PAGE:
A new peer-reviewed paper published in the September 2009 issue of Ecological Restoration concludes “climate change makes riparian restoration more important than ever.” This logical conclusion is backed by research, and the authors make recommendations for practice implementation. Once again, we are reminded of the far reaching ramifications of climate change and how we need to prepare now.
Traditionally, river restoration has focused on habitat loss, species invasion, and pollution; however, Ecological Restoration supports a shift in riparian rehabilitation to include prepartion for climate change in addition to these other concerns. Riparian ecosystems need to be made resilient, as climate change will cause them to “face increases in air and surface water temperatures, alterations in the magnitude and seasonality of precipitation and run-off, and shifts in reproductive phenology and distribution of plants and animals”.
World Wire reports on the article:
In the paper, the scientists discuss the importance of replanting riparian vegetation and ensuring that rivers have sufficient water to maintain flows that benefit birds, fish and other wildlife, and human communities. Based on these and other benefits of riparian restoration, the authors recommend that river restoration activities continue and expand as the climate changes…The authors also discuss the need to modify restoration strategies to prepare for the uncertain conditions predicted to accompany climate change, and for ongoing research and monitoring to evaluate and improve restoration practices. Recommendations include planting a mix of riparian plants that are both drought and flood tolerant, ensuring that rivers have sufficient water to provide for periodic flooding of natural areas, and increasing habitat restoration on private lands.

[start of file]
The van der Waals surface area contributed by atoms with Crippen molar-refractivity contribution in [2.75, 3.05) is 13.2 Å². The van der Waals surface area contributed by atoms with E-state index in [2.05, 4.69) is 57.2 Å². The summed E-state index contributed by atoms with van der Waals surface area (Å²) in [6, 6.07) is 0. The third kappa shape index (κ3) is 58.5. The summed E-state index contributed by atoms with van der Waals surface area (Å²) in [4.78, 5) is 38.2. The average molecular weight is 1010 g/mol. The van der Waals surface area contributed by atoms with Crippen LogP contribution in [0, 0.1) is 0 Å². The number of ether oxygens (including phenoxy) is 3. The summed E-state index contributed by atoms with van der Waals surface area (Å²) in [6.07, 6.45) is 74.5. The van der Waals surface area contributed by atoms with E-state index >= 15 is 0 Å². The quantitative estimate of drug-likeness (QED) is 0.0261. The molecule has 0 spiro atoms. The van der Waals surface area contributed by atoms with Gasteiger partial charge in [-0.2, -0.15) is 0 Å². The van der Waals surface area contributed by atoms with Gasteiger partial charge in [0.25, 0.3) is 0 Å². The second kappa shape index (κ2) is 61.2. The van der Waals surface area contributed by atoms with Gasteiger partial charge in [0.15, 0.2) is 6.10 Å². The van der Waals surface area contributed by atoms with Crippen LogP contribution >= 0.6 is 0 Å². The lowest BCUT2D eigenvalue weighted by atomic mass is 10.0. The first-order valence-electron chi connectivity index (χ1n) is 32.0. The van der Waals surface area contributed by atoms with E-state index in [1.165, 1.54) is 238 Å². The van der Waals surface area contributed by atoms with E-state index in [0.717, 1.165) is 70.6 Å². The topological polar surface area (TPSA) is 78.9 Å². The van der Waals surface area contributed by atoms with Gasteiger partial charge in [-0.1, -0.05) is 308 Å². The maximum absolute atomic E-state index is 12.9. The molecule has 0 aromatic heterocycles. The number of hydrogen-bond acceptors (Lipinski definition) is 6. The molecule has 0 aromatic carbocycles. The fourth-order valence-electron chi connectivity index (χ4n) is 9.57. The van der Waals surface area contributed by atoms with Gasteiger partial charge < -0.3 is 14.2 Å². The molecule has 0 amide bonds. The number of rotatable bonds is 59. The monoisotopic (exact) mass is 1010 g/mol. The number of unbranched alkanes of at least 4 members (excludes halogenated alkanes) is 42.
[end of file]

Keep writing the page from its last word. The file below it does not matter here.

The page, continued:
Seven organizations contributed to the research and recommendations, including PRBO Conservation Science, Environmental Defense Fund, Audubon California, River Partners, The Nature Conservancy, and the Bureau of Land Management (BLM). The authors conclude:
Given that many riparian systems are highly degraded from a long history of anthropogenic activities (Tockner and Stanford 2002, Zedler and Kercher 2005), we are now faced with a decision about whether to continue investing resources to treat these ecosystems. Functional riparian systems have tremendous potential to reduce the adverse effects of climate change by enhancing ecosystem resilience. To benefit from this capacity, we urgently need riparian restoration and the science that guides it.
The sense of urgency surrounding climate change will hopefully translate into action for our rivers. It’s important we protect our rivers from the inevitable impact of climate change.